Machine generated data

Machine-generated data is information automatically generated by a computer process, application, or other mechanism without the active intervention of a human. While the term dates back over fifty years,[1] there is some current indecision as to the scope of the term. Monash Research’s Curt Monash defines it as “data that was produced entirely by machines OR data that is more about observing humans than recording their choices.”

[2] Meanwhile, Daniel Abadi, CS Professor at Yale, proposes a narrower definition, “Machine-generated data is data that is generated as a result of a decision of an independent computational agent or a measurement of an event that is not caused by a human action.”[3] Regardless of definition differences, both exclude data manually entered by a person.[4] Machine-generated data crosses all industry sectors. Often and increasingly, humans are unaware their actions are generating the data.[5]


Machine-generated data has no single form; rather, the type, format, metadata, and frequency respond to some particular business purpose. Machines often create it on a defined time schedule or in response to a state change, action, transaction, or other event. Since the event is historical, the data is not prone to be updated or modified. Partly because of this quality, the U.S. court systems consider machine-generated data as highly reliable.[6]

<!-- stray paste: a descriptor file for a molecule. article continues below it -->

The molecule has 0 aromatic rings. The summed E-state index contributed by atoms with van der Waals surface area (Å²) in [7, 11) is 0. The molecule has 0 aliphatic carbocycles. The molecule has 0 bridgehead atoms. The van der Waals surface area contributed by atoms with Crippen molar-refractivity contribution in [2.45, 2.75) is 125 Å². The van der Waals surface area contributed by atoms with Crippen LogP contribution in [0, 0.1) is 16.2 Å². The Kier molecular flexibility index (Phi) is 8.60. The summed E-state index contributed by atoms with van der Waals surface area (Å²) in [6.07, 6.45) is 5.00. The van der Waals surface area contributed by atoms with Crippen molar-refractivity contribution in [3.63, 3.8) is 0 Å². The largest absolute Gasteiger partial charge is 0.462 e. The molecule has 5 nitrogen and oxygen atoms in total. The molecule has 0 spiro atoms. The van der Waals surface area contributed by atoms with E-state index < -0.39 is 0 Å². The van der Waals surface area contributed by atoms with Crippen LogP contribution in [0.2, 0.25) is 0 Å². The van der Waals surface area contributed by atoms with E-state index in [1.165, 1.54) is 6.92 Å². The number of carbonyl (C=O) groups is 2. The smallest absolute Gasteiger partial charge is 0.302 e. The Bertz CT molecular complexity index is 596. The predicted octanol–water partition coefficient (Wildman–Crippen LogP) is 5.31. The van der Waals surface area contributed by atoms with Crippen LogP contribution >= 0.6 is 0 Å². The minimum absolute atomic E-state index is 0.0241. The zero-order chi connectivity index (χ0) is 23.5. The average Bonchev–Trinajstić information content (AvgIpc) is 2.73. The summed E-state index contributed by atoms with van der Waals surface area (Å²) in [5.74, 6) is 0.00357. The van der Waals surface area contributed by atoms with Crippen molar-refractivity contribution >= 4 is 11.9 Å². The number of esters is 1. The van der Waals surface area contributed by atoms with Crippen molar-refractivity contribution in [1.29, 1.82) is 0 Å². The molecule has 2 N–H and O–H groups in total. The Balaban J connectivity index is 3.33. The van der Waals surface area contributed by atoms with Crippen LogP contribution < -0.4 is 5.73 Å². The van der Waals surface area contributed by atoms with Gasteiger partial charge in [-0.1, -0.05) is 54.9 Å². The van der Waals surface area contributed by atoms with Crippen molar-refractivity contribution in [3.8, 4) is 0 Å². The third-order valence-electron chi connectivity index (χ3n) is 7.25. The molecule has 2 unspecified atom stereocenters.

Machine-generated data is the lifeblood of the Internet of Things (IoT).[7]


In 2009, Gartner published that data will grow by 650% over the following five years.[8] Most of the growth in data is the byproduct of machine-generated data.[4] IDC estimated that in 2020, there will be 26 times more connected things than people.[9] Wikibon issued a forecast of $514 billion to be spent on the Industrial Internet in 2020.[10]


Given the fairly static yet voluminous nature of machine-generated data, data owners rely on highly scalable tools to process and analyze the resulting dataset. Almost all machine-generated data is unstructured but then derived into a common structure.[4] Typically, these derived structures contain many data points/columns. With these data points, the challenge lies mostly with analyzing the data. Given high performance requirements along with large data sizes, traditional database indexing and partitioning limits the size and history of the dataset for processing. Alternative approaches exist with columnar databases as only particular “columns” of the dataset would be accessed during particular analysis.


  • Web server logs[11]
  • Call detail records[11]
  • Financial instrument trades[11]
  • Network event logs[11]
  • Security information and event management (SIEM) logs
  • Telemetry collected by the government[11]


  1. ^Chorafas, Dimitris N., Control Systems Functions and Programming Approaches: Applications, 1966,
  2. ^Monash, 12/30/2010
  3. ^Abadi
  4. ^ Jump up to:ab c Monash, Three Broad Categories of Data
  5. ^Deloach, Machine Generated Data
  6. ^Federal Evidence Review, Machine Generated Data was Not Statement and Raised no Hearsay
  7. ^Seth Grimes [@SethGrimes] (8 March 2016). “Machine-generated data is the lifeblood of the Internet of Things (#IoT): a key but missing point” (Tweet) – via Twitter.
  8. ^ScienceLogic
  9. ^[1], Chuck’s Blog
  10. ^[2], Wikibon
  11. ^ Jump up to:ab c d e Monash, Examples of Machine Generated DataOfer Abarbanel – Executive Profile

    Ofer Abarbanel online library

    Ofer Abarbanel online library

    Ofer Abarbanel online library

    Ofer Abarbanel online library